A miniature painting from Kota reveals the artists’ love for Elephants

Elephants have held a prominent position in the royal courts of India. They were considered not only the most auspicious, but also the most ferocious – which made them indispensable in the battlefield or during hunts. The sheer number of artworks featuring elephants created in early 18th-century Kota (Rajasthan) reinforces their popularity, and the artists’ love for elephants!

During the 17-19th century, Kota, an offshoot of Bundi state, flourished and outgrew into an extraordinary kingdom, known for its paintings.

The Elephant family, in the N C Mehta Collection (housed at L D Museum) is a lesser known 18th-century painting by a Kota artist. Take a look!

This painting depicts a simple scene, featuring a three-member elephant family driven by a King and his son.

As Prof. Parimoo reads  ‘The mood of the painting is lyrical yet dynamic, in the manner that the massive elephant lifts his legs to move forward. The artist has conspicuously delineated its white curvy tusk.

detail of an elephant with ivory tusks rendered in Kota-style miniature painting
[ Detail ] Elephant Family

All the three elephants are elaborately caparisoned and the two riders are obviously royal personages, who are seated like mahouts holding goads in their hands. It appears that the King and the Prince are enjoying a joy ride on the elephant, which the elephants themselves seem to be enjoying. The eyes of the elephants indicate a curious satisfaction. In the intricate positioning amidst the space devised by the artist, the small elephant cub stands well protected between the parent elephants. The young prince riding on the female elephant at the distance has turned his head over his shoulder as if communicating with his father who is riding on the male elephant. [Indeed] it could be ascribed to the Masters of Kota painter.’

a Kota-style painting of a boy mahout on female elephant looking back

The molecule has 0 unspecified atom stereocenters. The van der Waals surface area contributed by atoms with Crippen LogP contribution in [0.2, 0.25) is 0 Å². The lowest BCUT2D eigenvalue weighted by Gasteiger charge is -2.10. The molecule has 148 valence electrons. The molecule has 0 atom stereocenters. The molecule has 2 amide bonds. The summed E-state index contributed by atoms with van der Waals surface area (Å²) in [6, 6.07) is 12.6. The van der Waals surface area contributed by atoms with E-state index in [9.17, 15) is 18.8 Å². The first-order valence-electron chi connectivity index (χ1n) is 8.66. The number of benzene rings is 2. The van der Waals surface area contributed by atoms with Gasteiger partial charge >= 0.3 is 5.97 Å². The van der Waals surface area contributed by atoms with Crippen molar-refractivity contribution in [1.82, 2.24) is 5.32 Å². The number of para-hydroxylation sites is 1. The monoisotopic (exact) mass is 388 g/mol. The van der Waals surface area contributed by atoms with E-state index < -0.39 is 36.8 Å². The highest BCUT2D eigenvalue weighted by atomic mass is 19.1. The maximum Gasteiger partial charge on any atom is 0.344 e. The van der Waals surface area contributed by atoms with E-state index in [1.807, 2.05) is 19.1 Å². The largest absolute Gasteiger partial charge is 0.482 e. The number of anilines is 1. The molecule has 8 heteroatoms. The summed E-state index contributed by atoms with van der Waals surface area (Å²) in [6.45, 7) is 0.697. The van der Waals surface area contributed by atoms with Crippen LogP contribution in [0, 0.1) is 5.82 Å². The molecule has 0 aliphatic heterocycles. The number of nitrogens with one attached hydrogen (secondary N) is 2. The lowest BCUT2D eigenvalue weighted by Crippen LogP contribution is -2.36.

[ detail 2 ] Elephant Family

Masters of Kota painters

Many of the 17th-18th century paintings from Kota are without a signature, making it difficult to identify the artists. Scholars therefore refer to them as ‘Master of the Elephants’, ‘Kota Master’ or ‘Masters of Kota’.

To these Masters, the bulky elephants were dynamic, ferocious, playful, and always in action. The painters saw in the elephants, the strength and ferocity equivalent to that of a lion.

If you see some other paintings – Rao Ram Singh I of Kota hunting a rhinoceros c.1700 (Private Collection), Rao Surjan’s elephants-Bhalerao and Anipa c.1720, from the CSMVS Mumbai collection, and An elephant hunt attributed to Niju, c. 1730-1740, you’d notice how distinct Elephant Family is, in the treatment of the subject & yet similar in the painting style.

What makes ‘Elephant Family’ unique: Man in harmony with nature !

Even as the painting is comparable to others in terms of the placement of images, the treatment of strokes, texture created and the application of colours, it hints at a departure from the theme of violent combats to that of simplicity and ‘leisure’. It expresses a healthy bond between man and animal. It is a fine example of looking at the subject (elephants) with a different lens.

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Curatorial Team, Lalbhai Dalpatbhai Museum


Lalbhai Dalpatbhai Museum
Lalbhai Dalpatbhai Museumhttp://www.ldmuseum.co.in
The Lalbhai Dalpatbhai Museum at Ahmedabad has a comprehensive collection of Indian Art that includes Sculptures, Bronzes, Manuscript Paintings, Miniature Paintings and Drawings, Wood carving, ancient and contemporary Coins and examples of Beadwork. The museum, which is part of the L D Institute of Indology is best known for some of its prominent collections on Jain Art, especially from the Gujarat region. L D Museum also houses the prestigious N.C Mehta Collection of Miniature Paintings.

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